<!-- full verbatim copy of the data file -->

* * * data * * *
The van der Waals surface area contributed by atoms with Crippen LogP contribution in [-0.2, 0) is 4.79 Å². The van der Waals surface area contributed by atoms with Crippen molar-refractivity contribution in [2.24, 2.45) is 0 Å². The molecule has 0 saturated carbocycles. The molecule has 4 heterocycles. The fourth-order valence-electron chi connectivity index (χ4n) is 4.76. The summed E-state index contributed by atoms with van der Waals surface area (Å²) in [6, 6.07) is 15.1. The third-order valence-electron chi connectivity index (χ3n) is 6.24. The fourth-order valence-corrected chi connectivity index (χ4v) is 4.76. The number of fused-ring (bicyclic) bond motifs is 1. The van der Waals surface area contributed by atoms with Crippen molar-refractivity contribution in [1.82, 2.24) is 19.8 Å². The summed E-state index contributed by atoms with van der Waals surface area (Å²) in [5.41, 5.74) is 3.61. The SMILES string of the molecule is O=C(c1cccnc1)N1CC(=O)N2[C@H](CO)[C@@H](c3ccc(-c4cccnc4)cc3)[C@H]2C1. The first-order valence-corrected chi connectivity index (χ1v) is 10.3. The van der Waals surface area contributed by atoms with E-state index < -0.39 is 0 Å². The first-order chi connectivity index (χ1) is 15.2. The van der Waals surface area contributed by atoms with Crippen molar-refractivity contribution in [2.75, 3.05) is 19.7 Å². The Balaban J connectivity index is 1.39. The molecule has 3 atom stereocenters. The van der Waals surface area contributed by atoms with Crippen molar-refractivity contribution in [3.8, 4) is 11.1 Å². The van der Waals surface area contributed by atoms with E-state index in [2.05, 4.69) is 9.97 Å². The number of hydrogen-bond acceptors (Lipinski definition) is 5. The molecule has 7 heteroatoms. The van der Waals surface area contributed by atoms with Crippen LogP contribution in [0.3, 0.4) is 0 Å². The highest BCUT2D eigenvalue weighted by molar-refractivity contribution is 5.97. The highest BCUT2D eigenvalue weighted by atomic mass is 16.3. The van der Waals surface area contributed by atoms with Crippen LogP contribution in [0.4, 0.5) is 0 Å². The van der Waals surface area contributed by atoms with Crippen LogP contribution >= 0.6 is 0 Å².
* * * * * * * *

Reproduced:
The van der Waals surface area contributed by atoms with Crippen LogP contribution in [-0.2, 0) is 4.79 Å². The van der Waals surface area contributed by atoms with Crippen molar-refractivity contribution in [2.24, 2.45) is 0 Å². The molecule has 0 saturated carbocycles. The molecule has 4 heterocycles. The fourth-order valence-electron chi connectivity index (χ4n) is 4.76. The summed E-state index contributed by atoms with van der Waals surface area (Å²) in [6, 6.07) is 15.1. The third-order valence-electron chi connectivity index (χ3n) is 6.24. The fourth-order valence-corrected chi connectivity index (χ4v) is 4.76. The number of fused-ring (bicyclic) bond motifs is 1. The van der Waals surface area contributed by atoms with Crippen molar-refractivity contribution in [1.82, 2.24) is 19.8 Å². The summed E-state index contributed by atoms with van der Waals surface area (Å²) in [5.41, 5.74) is 3.61. The SMILES string of the molecule is O=C(c1cccnc1)N1CC(=O)N2[C@H](CO)[C@@H](c3ccc(-c4cccnc4)cc3)[C@H]2C1. The first-order valence-corrected chi connectivity index (χ1v) is 10.3. The van der Waals surface area contributed by atoms with E-state index < -0.39 is 0 Å². The first-order chi connectivity index (χ1) is 15.2. The van der Waals surface area contributed by atoms with Crippen molar-refractivity contribution in [2.75, 3.05) is 19.7 Å². The Balaban J connectivity index is 1.39. The molecule has 3 atom stereocenters. The van der Waals surface area contributed by atoms with Crippen molar-refractivity contribution in [3.8, 4) is 11.1 Å². The van der Waals surface area contributed by atoms with E-state index in [2.05, 4.69) is 9.97 Å². The number of hydrogen-bond acceptors (Lipinski definition) is 5. The molecule has 7 heteroatoms. The van der Waals surface area contributed by atoms with Crippen LogP contribution in [0.3, 0.4) is 0 Å². The highest BCUT2D eigenvalue weighted by molar-refractivity contribution is 5.97. The highest BCUT2D eigenvalue weighted by atomic mass is 16.3. The van der Waals surface area contributed by atoms with Crippen LogP contribution in [0.4, 0.5) is 0 Å². The van der Waals surface area contributed by atoms with Crippen LogP contribution >= 0.6 is 0 Å².